tue10nov6:30 pmOnline Lecture: ‘How gracefully the dead dogs float’: Building and Public Health in Early Modern EnglandOnline Lecture by Ann-Marie Akehurst. Part of the Georgian Medicine and Science series6:30 pm Book now
£3 members, £5 non-members The recent pandemic has prompted a flowering of ingenuity: clothes manufacturers have turned to making PPE, and gin distillers to making hand sanitiser, while exhibition centres
£3 members, £5 non-members
The recent pandemic has prompted a flowering of ingenuity: clothes manufacturers have turned to making PPE, and gin distillers to making hand sanitiser, while exhibition centres and disused military facilities have been transformed into Nightingale and Seacole field hospitals. Specialists of every stripe have invested their energies in devising work-arounds for the present, and planning the best ways forward. Alongside the projections of epidemiologists and forecasts of economists, historians too have been taking a long view of the history of cities and epidemic disease in order to discern what – if anything – past crises can teach us.
The literature of epidemic disease reveals human nature in time of crisis, in all its variety. Alongside accounts of dreadful suffering and despair, we learn the venal diarist Samuel Pepys enjoyed what can best be described as a ‘good plague’ in 1664, sailing the Thames in a yacht, managing the Admiralty by day, and partying by night, for the privileged retreated to countryside. The 1720 epidemic that killed 100,000 in Marseille, prompted a flurry of English self-help books for those remaining in town, like that by Robert Samber who advocated smoking tobacco, using scented candles, and wearing silk-wrapped preventatives around the neck. During the 1832 cholera epidemic, conspiracy theorists accused the authorities of ‘burking’ – that is, using the crisis to produce corpses for surgeons to dissect. Satirical cartoons attacked London’s water companies for supplying contaminated water, and a poem related ‘how gracefully the dead dogs float’ in York’s polluted River Foss.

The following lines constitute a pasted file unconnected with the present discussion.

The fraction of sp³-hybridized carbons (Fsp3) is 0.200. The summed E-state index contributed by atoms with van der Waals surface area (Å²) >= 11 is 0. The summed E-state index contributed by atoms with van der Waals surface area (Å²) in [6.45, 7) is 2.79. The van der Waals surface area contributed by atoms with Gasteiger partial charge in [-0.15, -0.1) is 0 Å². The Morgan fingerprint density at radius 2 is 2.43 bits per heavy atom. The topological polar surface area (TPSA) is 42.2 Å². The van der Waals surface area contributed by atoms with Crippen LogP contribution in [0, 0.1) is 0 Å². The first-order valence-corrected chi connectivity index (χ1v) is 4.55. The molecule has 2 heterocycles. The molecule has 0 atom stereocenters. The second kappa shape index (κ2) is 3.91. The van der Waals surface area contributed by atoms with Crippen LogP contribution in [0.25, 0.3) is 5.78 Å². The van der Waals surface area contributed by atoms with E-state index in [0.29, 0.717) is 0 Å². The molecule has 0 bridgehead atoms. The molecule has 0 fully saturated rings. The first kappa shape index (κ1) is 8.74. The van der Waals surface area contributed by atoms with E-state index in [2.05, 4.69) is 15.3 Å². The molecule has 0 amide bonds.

Though the understanding of the biological vectors of transmission was in its infancy in the long eighteenth century, it was clear that cities, their buildings and rivers, were agents in spreading disease. Long-established methods of infection control – such as quarantine and the use of pest-houses – were gradually augmented with attempts to build a healthy environment. In her talk, Ann-Marie Akehurst will consider epidemics related to their urban settings. Drawing on London’s Great Plague, the Marseilles Plague and the nineteenth–century Cholera Pandemics, she will illustrate past and present resonances between the reactions of populations to epidemic disease. Ultimately she will argue epidemics require ambitious resilient cathedral thinking projecting architectural, and infrastructural, interventions, facilitating decades-long projects with in-built flexibility and redundancy.
Ann-Marie Akehurst is an independent urban and architectural historian who has published on early modern architecture and national identity, sacred space, and the architecture of health. She is the Programmes officer and Trustee of The SAHGB.
The talks starts at 6.30pm. Joining details will be sent to attendees the day before.
Georgian Group members are eligible for a discount on their ticket by entering GGMEMBER at the checkout.
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This lecture is part of a four-part series on Georgian Medicine and Science:
27 October: A Georgian Chemist: Humphry Davy
(Tuesday) 6:30 pm